Retail sales declined at the worst rate on record in March as lockdown measures were introduced, according to a report.
Total sales were down by 4.3% year-on-year – showing the sharpest decline since records started in January 1995 when excluding distortions – the BRC (British Retail Consortium)-KPMG retail sales monitor said.
It also warned that worse figures could still emerge.
Sales rollercoastered before and after stricter social distancing measures were introduced from March 23.
An “unprecedented surge” in demand for food and essentials earlier in the month was followed by a steep drop-off in sales as high streets became deserted.
And while fashion sales went into hibernation, demand for computers, games and fitness equipment increased as families adjusted to life at home.
In the first three weeks of March, total retail sales grew by 12%.
But during the two weeks after lockdown, they fell by 27%.
On a like-for-like basis, retail sales in March decreased by 3.5% compared with March 2019.
Over the three months to March, in-store sales of non-food items declined by 13%, which the report said was the result of the closure of “non-essential” stores.
During the same three-month period, food sales increased more strongly than the longer-term average.
Online non-food sales also increased more strongly in March than the longer-term average, as people spent more time at home.
Helen Dickinson, chief executive of the BRC, said: “In March, the necessary measures to fight the spread of coronavirus led to the worst decline in retail sales on record.
“Furthermore, the headline figure masked even more dramatic swings: food and essentials faced an unprecedented surge in demand in the early part of March, only to drop significantly into negative growth after the lockdown and introduction of social distancing in stores.
“The closure of non-essential shops led to deserted high streets and high double-digit declines in sales which even a rise in online shopping could not compensate for. Sales of computers and accessories, board games, and fitness equipment all rose sharply as a result of the move to home-schooling and work-from-home. In contrast, demand for the latest fashion ranges significantly declined.”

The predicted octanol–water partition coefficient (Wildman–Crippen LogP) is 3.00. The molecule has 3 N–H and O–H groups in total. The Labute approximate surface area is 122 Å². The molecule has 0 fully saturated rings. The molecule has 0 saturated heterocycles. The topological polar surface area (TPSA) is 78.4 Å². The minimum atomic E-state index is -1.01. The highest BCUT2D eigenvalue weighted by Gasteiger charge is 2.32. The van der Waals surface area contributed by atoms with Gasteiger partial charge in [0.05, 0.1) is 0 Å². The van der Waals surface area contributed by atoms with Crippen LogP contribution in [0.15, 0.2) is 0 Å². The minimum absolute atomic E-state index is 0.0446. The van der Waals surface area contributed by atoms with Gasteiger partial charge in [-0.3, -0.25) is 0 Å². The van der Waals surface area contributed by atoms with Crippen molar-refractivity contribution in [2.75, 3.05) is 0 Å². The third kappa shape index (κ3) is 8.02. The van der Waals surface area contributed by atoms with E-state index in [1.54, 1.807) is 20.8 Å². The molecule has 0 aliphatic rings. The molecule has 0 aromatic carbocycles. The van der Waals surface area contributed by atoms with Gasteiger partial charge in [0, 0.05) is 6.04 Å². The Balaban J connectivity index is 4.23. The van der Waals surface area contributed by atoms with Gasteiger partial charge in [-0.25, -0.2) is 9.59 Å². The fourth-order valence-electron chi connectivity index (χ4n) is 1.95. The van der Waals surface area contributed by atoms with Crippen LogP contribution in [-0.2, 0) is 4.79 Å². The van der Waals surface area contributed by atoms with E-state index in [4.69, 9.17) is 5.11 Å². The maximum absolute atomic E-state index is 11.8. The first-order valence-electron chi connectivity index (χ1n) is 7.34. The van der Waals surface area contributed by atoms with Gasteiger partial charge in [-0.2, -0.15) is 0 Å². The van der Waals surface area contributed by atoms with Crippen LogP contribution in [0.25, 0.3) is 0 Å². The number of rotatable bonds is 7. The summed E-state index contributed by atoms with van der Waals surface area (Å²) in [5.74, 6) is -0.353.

She said the retail industry is at the epicentre of the crisis “and the tremors will be felt for a long while yet” – with millions of livelihoods depending on Government support.
Ms Dickinson said: “Many physical non-food retailers have been forced to shut down entirely or to limit themselves to online-only to protect customers and staff.
“Consequently, hundreds of thousands of jobs at are risk within these companies and their supply chains. At the same time, supermarkets brace themselves for lower sales, while still spending huge sums on protective measures, donating to food banks and hiring tens of thousands of temporary staff. We welcome the Government’s actions to date, yet millions of livelihoods rely on their continued support.”
Paul Martin, UK head of retail at KPMG, said: “Retail sales experienced a historic drop in March, with Covid-19 changing the consumer landscape significantly.
“Lockdown has prompted a fundamental rethink of what is deemed essential. Total sales may ‘only’ be down 4.3%, but the sharp divide between food and non-food, and between physical and online, is far more drastic. Also, the UK’s closure of non-essential stores only started at the backend of the month, so it’s likely worse data is yet to emerge.
“Staying home has seen a surge in sales of food and drink; computing equipment, toys to keep children entertained, and unsurprisingly health-related goods too. Yet our high streets are completely void of footfall, and non-food categories like fashion have been forced into hibernation.”
He added: “Non-essential retailers have had to immediately address cash preservation and liquidity, furlough parts of their workforce and understand how to access various Government support schemes. Meanwhile, essential retailers have focused on stabilising their supply chain and product availability, whilst focusing on the safety and welfare of their employees and customers.
“An uncertain future lies ahead and the industry’s reset button has clearly been pressed.”